FSC-CCOO, FeSP-UGT and the other unions involved in strike action at the Ministry of Justice made sure their claims were heard at EU level when they organised a demonstration in Logroño to coincide with a meeting of justice ministers from across Europe. The protest was the latest action in the long-running dispute where the unions are demanding pay increases for the majority of workers in the ministry in line with increases already awarded specifically to lawyers. They also want measures to establish a fair salary system and improve career development. The next steps will depend on who forms
Following a national demonstration in Madrid on 27 June and mobilisations around the country on 29 June, the trade unions involved in the long-running strike at the Ministry of Justice, including FSC-CCOO and FeSP-UGT, have formally requested the opening of a mediation procedure to resolve the conflict. From the beginning the unions have been open to negotiation but have met with a blank refusal by the Minister of Justice, Pilar Llop. The procedure is set out in legislation allowing for public administrations and trade unions to agree on an extrajudicial settlement of disputes by a third party
The recent elections in several European countries that resulted in gains for extreme-right parties and even brought them into government were discussed at the constituency of the Mediterranean unions.
The four striking unions in the Ministry of Justice, including the FSC-CCOO and FeSP-UGT federations, are maintaining their all-out strike action and calling for protests across the county on 29 June. They are also calling on union members to lobby political parties in advance of the upcoming general election to demand that the Ministry negotiates with the unions. The federations are angry that the Ministry has been in meetings with a lawyers’ association to negotiate higher pay for that group of workers but not the majority of ministry employees and they’ve called for a stop to those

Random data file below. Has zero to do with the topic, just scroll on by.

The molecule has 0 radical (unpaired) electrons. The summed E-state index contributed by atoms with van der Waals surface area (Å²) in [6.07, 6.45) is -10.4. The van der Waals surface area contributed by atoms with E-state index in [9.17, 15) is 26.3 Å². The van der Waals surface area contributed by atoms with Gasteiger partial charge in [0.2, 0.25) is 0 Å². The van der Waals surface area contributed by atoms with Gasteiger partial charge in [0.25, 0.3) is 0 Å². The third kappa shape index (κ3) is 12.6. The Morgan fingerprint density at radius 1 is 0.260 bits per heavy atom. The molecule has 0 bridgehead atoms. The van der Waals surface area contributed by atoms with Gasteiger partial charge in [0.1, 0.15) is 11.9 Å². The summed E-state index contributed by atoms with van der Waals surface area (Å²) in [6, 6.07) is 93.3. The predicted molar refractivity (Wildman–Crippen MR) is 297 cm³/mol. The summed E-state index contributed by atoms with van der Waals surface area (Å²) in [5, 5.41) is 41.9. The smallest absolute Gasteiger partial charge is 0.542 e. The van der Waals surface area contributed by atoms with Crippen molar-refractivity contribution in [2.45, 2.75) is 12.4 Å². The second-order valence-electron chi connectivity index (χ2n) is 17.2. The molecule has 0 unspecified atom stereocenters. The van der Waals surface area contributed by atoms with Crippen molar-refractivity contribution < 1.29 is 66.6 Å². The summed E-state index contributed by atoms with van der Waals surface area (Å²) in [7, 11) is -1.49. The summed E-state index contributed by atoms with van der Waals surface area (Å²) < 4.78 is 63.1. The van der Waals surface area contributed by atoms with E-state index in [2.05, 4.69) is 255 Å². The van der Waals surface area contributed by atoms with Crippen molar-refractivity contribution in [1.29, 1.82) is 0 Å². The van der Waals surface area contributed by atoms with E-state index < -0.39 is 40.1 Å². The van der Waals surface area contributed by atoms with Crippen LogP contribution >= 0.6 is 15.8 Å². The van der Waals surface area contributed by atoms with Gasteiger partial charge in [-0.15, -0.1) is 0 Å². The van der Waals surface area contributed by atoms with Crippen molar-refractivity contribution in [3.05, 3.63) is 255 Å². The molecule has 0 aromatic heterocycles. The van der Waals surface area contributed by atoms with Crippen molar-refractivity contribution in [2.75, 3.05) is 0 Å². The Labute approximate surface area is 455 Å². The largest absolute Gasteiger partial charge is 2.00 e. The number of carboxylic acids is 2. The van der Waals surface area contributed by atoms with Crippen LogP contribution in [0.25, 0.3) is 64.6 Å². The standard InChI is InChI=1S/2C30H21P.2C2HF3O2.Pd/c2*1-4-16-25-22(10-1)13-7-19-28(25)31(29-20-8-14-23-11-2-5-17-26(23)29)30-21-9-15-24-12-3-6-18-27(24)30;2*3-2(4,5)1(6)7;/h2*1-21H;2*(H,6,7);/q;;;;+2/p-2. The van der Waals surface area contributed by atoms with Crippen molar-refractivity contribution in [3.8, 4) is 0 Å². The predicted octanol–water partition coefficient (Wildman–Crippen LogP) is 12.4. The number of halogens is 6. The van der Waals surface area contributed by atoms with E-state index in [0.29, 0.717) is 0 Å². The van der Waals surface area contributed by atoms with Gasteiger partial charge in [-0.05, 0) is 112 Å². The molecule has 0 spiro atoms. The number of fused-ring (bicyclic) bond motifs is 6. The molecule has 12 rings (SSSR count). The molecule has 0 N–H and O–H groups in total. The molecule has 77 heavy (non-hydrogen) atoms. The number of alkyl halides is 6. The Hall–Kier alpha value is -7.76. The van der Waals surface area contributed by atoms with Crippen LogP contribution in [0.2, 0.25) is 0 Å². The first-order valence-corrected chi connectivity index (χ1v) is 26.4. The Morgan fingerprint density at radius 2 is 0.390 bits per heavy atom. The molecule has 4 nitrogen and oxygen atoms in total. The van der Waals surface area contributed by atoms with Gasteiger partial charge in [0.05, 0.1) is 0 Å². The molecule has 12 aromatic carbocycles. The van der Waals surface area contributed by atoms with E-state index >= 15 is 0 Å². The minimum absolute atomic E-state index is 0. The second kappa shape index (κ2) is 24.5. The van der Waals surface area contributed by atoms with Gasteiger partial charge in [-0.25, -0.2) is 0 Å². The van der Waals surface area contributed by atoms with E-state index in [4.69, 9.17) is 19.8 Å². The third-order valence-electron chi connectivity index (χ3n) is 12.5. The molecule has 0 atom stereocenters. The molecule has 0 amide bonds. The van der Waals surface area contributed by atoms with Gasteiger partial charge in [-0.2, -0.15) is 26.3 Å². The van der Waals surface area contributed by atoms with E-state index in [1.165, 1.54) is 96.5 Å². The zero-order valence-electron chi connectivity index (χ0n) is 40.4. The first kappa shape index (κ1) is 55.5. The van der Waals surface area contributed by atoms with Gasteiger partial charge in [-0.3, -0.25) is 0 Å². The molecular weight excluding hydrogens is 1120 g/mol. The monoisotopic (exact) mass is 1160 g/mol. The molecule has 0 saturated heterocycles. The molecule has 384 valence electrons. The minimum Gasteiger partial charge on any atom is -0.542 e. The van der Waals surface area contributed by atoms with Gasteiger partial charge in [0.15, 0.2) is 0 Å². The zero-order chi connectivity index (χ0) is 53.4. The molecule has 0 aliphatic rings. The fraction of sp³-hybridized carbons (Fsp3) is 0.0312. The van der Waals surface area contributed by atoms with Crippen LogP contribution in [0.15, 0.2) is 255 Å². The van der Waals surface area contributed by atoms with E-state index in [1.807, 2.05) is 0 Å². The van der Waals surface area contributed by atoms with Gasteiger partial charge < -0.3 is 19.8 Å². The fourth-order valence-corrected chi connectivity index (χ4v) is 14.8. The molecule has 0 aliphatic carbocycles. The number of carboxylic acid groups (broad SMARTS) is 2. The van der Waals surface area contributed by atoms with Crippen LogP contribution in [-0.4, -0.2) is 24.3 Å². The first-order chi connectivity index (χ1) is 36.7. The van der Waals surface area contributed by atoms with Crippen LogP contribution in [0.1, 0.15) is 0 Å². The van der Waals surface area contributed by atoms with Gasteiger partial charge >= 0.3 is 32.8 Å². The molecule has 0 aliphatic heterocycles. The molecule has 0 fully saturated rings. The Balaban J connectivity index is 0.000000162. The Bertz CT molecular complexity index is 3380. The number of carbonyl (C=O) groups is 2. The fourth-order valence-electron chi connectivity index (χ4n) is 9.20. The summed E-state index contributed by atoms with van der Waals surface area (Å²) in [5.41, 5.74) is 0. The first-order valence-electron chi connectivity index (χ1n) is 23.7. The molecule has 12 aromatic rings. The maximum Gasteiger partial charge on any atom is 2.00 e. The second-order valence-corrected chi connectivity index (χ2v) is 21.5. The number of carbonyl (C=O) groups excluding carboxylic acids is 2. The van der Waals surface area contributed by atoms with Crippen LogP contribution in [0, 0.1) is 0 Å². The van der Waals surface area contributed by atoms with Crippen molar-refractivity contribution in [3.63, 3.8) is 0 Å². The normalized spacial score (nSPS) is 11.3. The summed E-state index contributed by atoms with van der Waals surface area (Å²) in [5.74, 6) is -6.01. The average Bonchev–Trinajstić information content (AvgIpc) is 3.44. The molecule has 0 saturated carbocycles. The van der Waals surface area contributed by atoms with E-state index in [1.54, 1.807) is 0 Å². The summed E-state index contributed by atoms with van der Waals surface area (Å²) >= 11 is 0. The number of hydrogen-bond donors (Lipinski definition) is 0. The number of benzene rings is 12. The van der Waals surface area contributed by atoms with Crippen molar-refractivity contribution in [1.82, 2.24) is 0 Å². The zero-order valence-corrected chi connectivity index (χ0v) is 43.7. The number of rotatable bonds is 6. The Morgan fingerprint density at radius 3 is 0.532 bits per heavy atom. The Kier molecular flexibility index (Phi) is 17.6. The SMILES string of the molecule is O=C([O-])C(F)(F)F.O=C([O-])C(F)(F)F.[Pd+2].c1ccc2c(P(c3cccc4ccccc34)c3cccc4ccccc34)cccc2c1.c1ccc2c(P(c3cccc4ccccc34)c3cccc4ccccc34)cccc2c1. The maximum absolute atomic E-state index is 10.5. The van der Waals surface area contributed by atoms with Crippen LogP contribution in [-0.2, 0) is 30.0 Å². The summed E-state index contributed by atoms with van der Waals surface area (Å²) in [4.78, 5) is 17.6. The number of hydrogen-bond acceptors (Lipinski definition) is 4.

Unions representing workers in the Ministry of Justice, including FSC-CCOO and FeSP-UGT, are continuing their all-out strike action while the minister refuses to negotiate. The strike committee entered the ministry’s head office determined to demand that negotiations begin and remained there, waiting for a negotiator to arrive. But 24 hours later there had been no progress and the only steps taken by the Ministry was to try to restrict the movements of the committee and confined it to the meeting room with no access to food or drink. The all-out strike began on 30 May following two three-day